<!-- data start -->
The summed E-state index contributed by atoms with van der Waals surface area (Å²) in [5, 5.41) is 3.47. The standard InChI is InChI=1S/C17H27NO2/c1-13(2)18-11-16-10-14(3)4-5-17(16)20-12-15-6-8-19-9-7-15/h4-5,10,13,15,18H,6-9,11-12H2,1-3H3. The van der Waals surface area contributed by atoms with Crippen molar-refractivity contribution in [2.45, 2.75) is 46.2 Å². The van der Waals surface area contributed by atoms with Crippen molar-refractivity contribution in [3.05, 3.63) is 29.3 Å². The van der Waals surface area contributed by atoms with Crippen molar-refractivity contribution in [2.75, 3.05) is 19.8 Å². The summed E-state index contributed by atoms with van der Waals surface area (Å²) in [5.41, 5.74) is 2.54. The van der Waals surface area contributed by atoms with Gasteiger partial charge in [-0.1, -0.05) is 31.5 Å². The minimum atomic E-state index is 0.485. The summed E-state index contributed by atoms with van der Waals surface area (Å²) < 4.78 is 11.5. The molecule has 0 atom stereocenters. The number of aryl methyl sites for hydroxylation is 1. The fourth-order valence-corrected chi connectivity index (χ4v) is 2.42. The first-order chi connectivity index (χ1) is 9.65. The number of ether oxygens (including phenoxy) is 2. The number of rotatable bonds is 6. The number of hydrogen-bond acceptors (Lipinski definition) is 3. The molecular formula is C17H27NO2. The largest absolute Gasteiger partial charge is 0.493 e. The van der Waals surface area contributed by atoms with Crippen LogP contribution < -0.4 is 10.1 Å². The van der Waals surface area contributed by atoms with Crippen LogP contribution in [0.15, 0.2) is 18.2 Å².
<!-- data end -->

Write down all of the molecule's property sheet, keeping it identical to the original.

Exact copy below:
The summed E-state index contributed by atoms with van der Waals surface area (Å²) in [5, 5.41) is 3.47. The standard InChI is InChI=1S/C17H27NO2/c1-13(2)18-11-16-10-14(3)4-5-17(16)20-12-15-6-8-19-9-7-15/h4-5,10,13,15,18H,6-9,11-12H2,1-3H3. The van der Waals surface area contributed by atoms with Crippen molar-refractivity contribution in [2.45, 2.75) is 46.2 Å². The van der Waals surface area contributed by atoms with Crippen molar-refractivity contribution in [3.05, 3.63) is 29.3 Å². The van der Waals surface area contributed by atoms with Crippen molar-refractivity contribution in [2.75, 3.05) is 19.8 Å². The summed E-state index contributed by atoms with van der Waals surface area (Å²) in [5.41, 5.74) is 2.54. The van der Waals surface area contributed by atoms with Gasteiger partial charge in [-0.1, -0.05) is 31.5 Å². The minimum atomic E-state index is 0.485. The summed E-state index contributed by atoms with van der Waals surface area (Å²) < 4.78 is 11.5. The molecule has 0 atom stereocenters. The number of aryl methyl sites for hydroxylation is 1. The fourth-order valence-corrected chi connectivity index (χ4v) is 2.42. The first-order chi connectivity index (χ1) is 9.65. The number of ether oxygens (including phenoxy) is 2. The number of rotatable bonds is 6. The number of hydrogen-bond acceptors (Lipinski definition) is 3. The molecular formula is C17H27NO2. The largest absolute Gasteiger partial charge is 0.493 e. The van der Waals surface area contributed by atoms with Crippen LogP contribution < -0.4 is 10.1 Å². The van der Waals surface area contributed by atoms with Crippen LogP contribution in [0.15, 0.2) is 18.2 Å².